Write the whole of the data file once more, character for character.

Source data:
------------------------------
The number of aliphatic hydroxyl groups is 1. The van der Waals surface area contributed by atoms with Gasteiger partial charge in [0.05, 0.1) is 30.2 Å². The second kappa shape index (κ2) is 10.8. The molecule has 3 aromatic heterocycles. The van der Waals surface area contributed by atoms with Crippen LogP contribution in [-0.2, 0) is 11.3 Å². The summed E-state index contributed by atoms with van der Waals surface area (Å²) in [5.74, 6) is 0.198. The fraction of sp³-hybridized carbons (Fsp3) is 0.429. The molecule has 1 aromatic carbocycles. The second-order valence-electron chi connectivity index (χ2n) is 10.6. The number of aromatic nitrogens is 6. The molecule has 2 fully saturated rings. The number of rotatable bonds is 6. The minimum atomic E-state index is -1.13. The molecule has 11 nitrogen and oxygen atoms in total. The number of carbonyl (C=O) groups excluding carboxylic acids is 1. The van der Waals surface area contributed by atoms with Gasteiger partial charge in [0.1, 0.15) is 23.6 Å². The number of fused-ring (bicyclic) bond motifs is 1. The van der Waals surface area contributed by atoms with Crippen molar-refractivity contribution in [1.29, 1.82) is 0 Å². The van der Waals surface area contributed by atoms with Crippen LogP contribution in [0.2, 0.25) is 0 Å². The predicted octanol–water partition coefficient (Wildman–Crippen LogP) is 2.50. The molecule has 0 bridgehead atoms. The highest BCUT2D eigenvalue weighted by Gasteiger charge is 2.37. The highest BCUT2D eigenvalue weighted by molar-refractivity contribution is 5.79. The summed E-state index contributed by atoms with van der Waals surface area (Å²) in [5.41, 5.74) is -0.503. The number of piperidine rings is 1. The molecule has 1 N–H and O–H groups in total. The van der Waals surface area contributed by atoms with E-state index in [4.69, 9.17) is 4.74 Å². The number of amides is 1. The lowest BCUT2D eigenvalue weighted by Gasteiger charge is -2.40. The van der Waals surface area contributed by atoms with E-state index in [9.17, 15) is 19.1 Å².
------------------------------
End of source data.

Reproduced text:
The number of aliphatic hydroxyl groups is 1. The van der Waals surface area contributed by atoms with Gasteiger partial charge in [0.05, 0.1) is 30.2 Å². The second kappa shape index (κ2) is 10.8. The molecule has 3 aromatic heterocycles. The van der Waals surface area contributed by atoms with Crippen LogP contribution in [-0.2, 0) is 11.3 Å². The summed E-state index contributed by atoms with van der Waals surface area (Å²) in [5.74, 6) is 0.198. The fraction of sp³-hybridized carbons (Fsp3) is 0.429. The molecule has 1 aromatic carbocycles. The second-order valence-electron chi connectivity index (χ2n) is 10.6. The number of aromatic nitrogens is 6. The molecule has 2 fully saturated rings. The number of rotatable bonds is 6. The minimum atomic E-state index is -1.13. The molecule has 11 nitrogen and oxygen atoms in total. The number of carbonyl (C=O) groups excluding carboxylic acids is 1. The van der Waals surface area contributed by atoms with Gasteiger partial charge in [0.1, 0.15) is 23.6 Å². The number of fused-ring (bicyclic) bond motifs is 1. The van der Waals surface area contributed by atoms with Crippen molar-refractivity contribution in [1.29, 1.82) is 0 Å². The van der Waals surface area contributed by atoms with Crippen LogP contribution in [0.2, 0.25) is 0 Å². The predicted octanol–water partition coefficient (Wildman–Crippen LogP) is 2.50. The molecule has 0 bridgehead atoms. The highest BCUT2D eigenvalue weighted by Gasteiger charge is 2.37. The highest BCUT2D eigenvalue weighted by molar-refractivity contribution is 5.79. The summed E-state index contributed by atoms with van der Waals surface area (Å²) in [5.41, 5.74) is -0.503. The number of piperidine rings is 1. The molecule has 1 N–H and O–H groups in total. The van der Waals surface area contributed by atoms with E-state index in [4.69, 9.17) is 4.74 Å². The number of amides is 1. The lowest BCUT2D eigenvalue weighted by Gasteiger charge is -2.40. The van der Waals surface area contributed by atoms with E-state index in [9.17, 15) is 19.1 Å².